When you prepare to apply for a VA home loan, the VA occupancy rule is one of the first things you'll learn about. In order to be approved for a VA mortgage, you must certify you intend to use the home as your primary residence.
The "primary borrower" agrees to start using the home as the primary residence within what the VA calls a "reasonable time," usually two months after closing on the loan or when the house is completed in the case of a custom-built home.
But there are some exceptions and allowances regarding occupancy.
You can apply for an extension on the 60-day requirement if circumstances demand it, but the VA wants veteran and military homeowners occupying the property within 12 months of closing. The occupancy rule applies to all primary borrowers listed on the VA home loan.
Are you a frequent traveler? Do you spend long periods of time away from the home? On a case-by-case basis, VA occupancy rules exercise some flexibility, under the right conditions. The homeowner must not have a primary residence elsewhere, and must show a consistent record of living where the VA home loan was issued. Lenders can and often will take travel costs into account when calculating debt-to-income ratio and other financial requirements.
Borrowers can show continuous residence with utility or other service bills that prove residency within the area of the VA loan financed property. Depending on current legislation or changes to VA regulations, you may be asked to show other proof of residency.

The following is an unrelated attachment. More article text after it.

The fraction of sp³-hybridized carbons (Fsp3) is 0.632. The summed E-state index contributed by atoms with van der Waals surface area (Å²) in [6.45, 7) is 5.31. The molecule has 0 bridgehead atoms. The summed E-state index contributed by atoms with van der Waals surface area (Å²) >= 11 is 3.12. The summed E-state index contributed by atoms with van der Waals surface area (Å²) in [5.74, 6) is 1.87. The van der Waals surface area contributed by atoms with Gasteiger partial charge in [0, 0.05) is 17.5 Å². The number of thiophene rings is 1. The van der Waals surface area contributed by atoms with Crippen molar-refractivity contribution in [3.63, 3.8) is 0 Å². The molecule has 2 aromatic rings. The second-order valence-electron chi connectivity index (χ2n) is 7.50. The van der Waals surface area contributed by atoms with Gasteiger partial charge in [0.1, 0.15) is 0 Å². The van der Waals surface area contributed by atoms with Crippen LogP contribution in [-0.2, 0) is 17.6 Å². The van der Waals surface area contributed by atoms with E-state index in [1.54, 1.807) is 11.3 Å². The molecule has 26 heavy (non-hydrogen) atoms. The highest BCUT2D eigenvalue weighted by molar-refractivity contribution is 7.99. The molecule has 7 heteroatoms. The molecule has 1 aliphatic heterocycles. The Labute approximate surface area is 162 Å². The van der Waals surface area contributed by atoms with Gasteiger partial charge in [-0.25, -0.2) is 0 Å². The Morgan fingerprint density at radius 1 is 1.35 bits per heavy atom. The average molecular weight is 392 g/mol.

For active duty VA loan borrowers, spouses can fulfill the occupancy requirements for the VA loan if or when the service member is away from home. In fact, it’s easier for married VA loan borrowers to meet occupancy demands because of spouses. Single borrowers who work overseas or plan on purchasing property outside of where they currently live face more scrutiny from lenders.
That doesn’t mean single borrowers are ineligible for VA loans, not at all, but challenges can present themselves if single borrowers have plans to be away from the new property for extended durations.
For service members who apply for a VA loan and plan to retire within 12 months of applying, later move-in dates are a possibility. Lenders will check the retiring service member’s income and employment status to ensure he or she can take on the new mortgage payments.
Moving in later than the VA’s preferred standard of 60 days after closing is suitable and necessary for some VA loan borrowers. Check with your loan officer and VA representative to learn the latest requirements on showing proof of residence, especially if you plan to be away from your new home or face challenges occupying it within 60 days of closing your VA loan.